Wednesday, December 18, 2019

The Pleasures of Reading, Viewing, and Listening pt.10: Nisi Shawl

As Good as a Woman
by Nisi Shawl

 Business rather than pleasure is the motivation behind almost all my reading these days. Often there’s a crossover effect, though. I re-read nine books for my Expanded Course in the History of Black Science Fiction column at Every one of these was already a favorite. I read Paul Takes the Form of a Mortal Girl by Andrea Lawlor, Tentacle by Rita Indiana, and The Raven Tower by Ann Leckie so that I could cover them for the Seattle Review of Books, the Cascadia Subduction Zone, and the Seattle Times, respectively, and I deeply enjoyed each of those as well. Also, I edited an anthology, New Suns: Original Speculative Fiction by People of Color, and of course I love all the stories in there too, plus a few I couldn’t actually include. Among the favoritest of my favorites are Silvia Moreno-Garcia’s “Give Me Your Black Wings Oh Sister,” and “Burn the Ships” by Alberto Yáňez. But truly, they’re all the best!

For pure, unadulterated pleasure, though, I turn to my phone. Glaucoma has significantly reduced my visual field in width and depth; even with my glasses on, my eyesight’s about 60% of what used to be normal for me. However, when I watch shows on my phone it is as if I’m looking through a magical portal into a world where I can still see across the room. This is a heady delight. I recommend that no one take for granted.

Continuing a tendency I noted last year, I’ve almost exclusively been watching historical dramas. The Marvelous Mrs. Maisel counts, as far as I’m concerned. I lived through the 50s and 60s, yes. I admit it. I lived through history. I’m not proud. I’m really not proud. I binged four seasons of Poldark in a single week. Ditto Downton Abbey. I mean, I’ve stayed away from A Game of Thrones so far, but at one point I even stooped to watching the time-traveling romance Outlander—you know, that STARZ show about a World War II nurse who’s mysteriously transported back to the 1740s and into the arms of a strapping, sexy, redheaded Highland warrior. Reader, I loved it.

James Alexander Malcolm MacKenzie Fraser, aka Jamie, is one heterosexual female’s fantasy of the perfect man, and as good as a woman. As portrayed (magnificently) by Scottish actor Sam Heughan, Jamie combines innocence, humor, intelligence, loyalty, practicality, pride, and trust in a rare and attractive emotional mélange. When the nurse, Claire, is understandably wary of him during their first hours together, he notices, backs off, and reassures her of her safety. When she tells him she’s from the future, he believes her. Without proof. When the two are unexpectedly reunited after an incredibly long and painful separation, he sees her and he faints. Then there are the rapes. Plural. No, I didn’t find them overwhelming, but many can’t stand them. Men, in particular, are wont to avoid watching the long sequence of Jamie’s rapes. I find it harrowing, yet endearing. Because what Jamie undergoes is much more than a physical trial: it’s the loss of all control, all boundaries, all sense of a separate self. It’s grim but rife with verisimilitude.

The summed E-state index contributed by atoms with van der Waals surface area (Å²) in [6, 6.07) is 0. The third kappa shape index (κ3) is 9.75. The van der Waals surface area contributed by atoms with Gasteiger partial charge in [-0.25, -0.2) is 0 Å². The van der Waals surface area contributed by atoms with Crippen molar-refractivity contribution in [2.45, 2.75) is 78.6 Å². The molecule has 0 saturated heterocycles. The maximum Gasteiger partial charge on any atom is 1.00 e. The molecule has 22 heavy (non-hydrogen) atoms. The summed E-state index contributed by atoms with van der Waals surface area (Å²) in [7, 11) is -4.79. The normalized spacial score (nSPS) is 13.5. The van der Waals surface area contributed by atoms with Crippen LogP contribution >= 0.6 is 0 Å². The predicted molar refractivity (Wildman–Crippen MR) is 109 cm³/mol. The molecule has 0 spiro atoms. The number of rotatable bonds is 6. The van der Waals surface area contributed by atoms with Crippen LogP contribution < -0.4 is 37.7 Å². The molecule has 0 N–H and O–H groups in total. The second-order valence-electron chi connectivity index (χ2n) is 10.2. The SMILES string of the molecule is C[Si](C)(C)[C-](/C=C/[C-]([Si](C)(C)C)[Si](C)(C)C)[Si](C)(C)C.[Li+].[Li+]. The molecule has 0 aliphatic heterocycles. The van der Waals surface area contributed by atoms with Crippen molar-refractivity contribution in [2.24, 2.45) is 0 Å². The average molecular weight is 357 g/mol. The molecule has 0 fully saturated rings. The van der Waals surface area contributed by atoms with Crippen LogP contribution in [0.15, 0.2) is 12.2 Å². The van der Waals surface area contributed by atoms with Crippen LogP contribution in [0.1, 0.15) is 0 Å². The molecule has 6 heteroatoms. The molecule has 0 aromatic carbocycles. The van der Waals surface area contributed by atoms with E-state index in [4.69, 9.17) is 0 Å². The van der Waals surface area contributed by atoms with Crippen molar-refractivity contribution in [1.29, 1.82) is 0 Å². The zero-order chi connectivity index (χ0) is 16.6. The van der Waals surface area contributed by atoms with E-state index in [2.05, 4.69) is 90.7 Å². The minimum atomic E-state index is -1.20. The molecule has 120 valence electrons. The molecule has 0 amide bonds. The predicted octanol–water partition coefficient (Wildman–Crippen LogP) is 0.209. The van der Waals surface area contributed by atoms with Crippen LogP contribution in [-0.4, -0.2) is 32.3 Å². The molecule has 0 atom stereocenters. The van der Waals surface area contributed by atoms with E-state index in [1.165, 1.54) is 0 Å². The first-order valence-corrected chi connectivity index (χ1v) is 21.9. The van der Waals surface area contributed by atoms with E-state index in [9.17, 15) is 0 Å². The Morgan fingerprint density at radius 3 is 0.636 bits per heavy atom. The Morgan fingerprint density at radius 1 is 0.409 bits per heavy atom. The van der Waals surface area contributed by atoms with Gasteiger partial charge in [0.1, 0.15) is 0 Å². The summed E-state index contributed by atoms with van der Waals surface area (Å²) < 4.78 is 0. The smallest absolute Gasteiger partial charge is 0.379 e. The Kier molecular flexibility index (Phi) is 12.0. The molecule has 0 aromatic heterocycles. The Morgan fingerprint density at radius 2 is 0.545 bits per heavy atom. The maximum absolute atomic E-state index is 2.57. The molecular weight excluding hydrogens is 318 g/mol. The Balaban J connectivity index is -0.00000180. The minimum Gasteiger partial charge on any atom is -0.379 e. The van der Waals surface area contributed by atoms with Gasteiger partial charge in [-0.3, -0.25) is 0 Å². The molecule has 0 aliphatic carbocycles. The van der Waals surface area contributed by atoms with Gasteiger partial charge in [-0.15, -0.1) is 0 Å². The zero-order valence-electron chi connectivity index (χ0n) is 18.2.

Other elements of the show that won me over include the costuming department getting Jamie’s 18th- century kilt right rather than trotting out a Victorian-era approximation, and the outrage a character shows at her father’s overly proprietary anger when she—not he—is the one assaulted. And the pointed depiction of the obliviousness of that crime’s bored bystanders.

Of course there’s the scenic beauty to appreciate, too—both human and topographic. Perhaps my susceptibility to the pleasures of this show is due to my having lived in Scotland and experienced some of those beauties firsthand. Or perhaps Outlander is simply some of the best viewing to be had anywhere, by anyone. Watch it and let me know what you think.

 Nisi Shawl is the Solstice-Award winning author of  Filter House, which won the James Tiptree Jr. Award and was nominated for the World Fantasy Award, Something More and More, her WisCon GoH collection, and, with Cynthia Ward, the co-author of the celebrated Writing the Other: A Practical Approach, and the editor of The WisCon Chronicles, Vol. 5: Writing and Racial Identity, all of which are published by Aqueduct Press. Aqueduct Press has also published Strange Matings: Science Fiction, Feminism, African American Voices, and Octavia E. Butler, which Nisi co-edited with Rebecca Holden. Tor released her brilliant alternate history/steampunk novel, Everfair, in 2016. She is also the editor of the widely and wildly acclaimed anthology, Stories for Chip: A Tribute to Samuel R. Delany and other anthologies.  She reviews science fiction for the Seattle Times and writes columns for and The Seattle Review of Books, is a member of the Clarion West board, teaches writing workshops at Centrum in Port Townsend, WA., and is the reviews editor of The Cascadia Subduction Zone.

No comments: